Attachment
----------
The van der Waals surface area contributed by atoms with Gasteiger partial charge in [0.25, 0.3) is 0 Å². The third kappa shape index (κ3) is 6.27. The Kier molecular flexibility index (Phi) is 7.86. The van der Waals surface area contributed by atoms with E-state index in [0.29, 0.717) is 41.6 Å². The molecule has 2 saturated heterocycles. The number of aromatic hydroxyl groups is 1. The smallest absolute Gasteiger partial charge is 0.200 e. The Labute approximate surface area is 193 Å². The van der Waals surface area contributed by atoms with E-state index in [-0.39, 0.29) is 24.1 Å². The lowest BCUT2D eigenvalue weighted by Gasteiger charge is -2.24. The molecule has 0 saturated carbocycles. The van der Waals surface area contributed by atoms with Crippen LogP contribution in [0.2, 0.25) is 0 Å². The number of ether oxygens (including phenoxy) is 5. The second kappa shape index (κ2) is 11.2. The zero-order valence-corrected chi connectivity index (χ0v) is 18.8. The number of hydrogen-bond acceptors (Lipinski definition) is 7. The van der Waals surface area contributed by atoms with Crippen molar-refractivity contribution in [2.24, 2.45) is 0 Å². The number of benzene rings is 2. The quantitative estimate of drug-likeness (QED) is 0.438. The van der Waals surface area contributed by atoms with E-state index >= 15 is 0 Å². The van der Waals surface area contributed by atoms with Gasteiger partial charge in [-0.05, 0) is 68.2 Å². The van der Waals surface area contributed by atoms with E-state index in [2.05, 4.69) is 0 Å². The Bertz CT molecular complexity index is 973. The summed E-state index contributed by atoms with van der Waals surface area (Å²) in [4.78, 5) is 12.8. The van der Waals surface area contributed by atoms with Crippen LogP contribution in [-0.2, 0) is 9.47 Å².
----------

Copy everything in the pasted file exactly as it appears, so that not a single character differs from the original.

The van der Waals surface area contributed by atoms with Gasteiger partial charge in [0.25, 0.3) is 0 Å². The third kappa shape index (κ3) is 6.27. The Kier molecular flexibility index (Phi) is 7.86. The van der Waals surface area contributed by atoms with E-state index in [0.29, 0.717) is 41.6 Å². The molecule has 2 saturated heterocycles. The number of aromatic hydroxyl groups is 1. The smallest absolute Gasteiger partial charge is 0.200 e. The Labute approximate surface area is 193 Å². The van der Waals surface area contributed by atoms with E-state index in [-0.39, 0.29) is 24.1 Å². The lowest BCUT2D eigenvalue weighted by Gasteiger charge is -2.24. The molecule has 0 saturated carbocycles. The van der Waals surface area contributed by atoms with Crippen LogP contribution in [0.2, 0.25) is 0 Å². The number of ether oxygens (including phenoxy) is 5. The second kappa shape index (κ2) is 11.2. The zero-order valence-corrected chi connectivity index (χ0v) is 18.8. The number of hydrogen-bond acceptors (Lipinski definition) is 7. The van der Waals surface area contributed by atoms with Crippen molar-refractivity contribution in [2.24, 2.45) is 0 Å². The number of benzene rings is 2. The quantitative estimate of drug-likeness (QED) is 0.438. The van der Waals surface area contributed by atoms with E-state index >= 15 is 0 Å². The van der Waals surface area contributed by atoms with Gasteiger partial charge in [-0.05, 0) is 68.2 Å². The van der Waals surface area contributed by atoms with E-state index in [2.05, 4.69) is 0 Å². The Bertz CT molecular complexity index is 973. The summed E-state index contributed by atoms with van der Waals surface area (Å²) in [4.78, 5) is 12.8. The van der Waals surface area contributed by atoms with Crippen LogP contribution in [-0.2, 0) is 9.47 Å².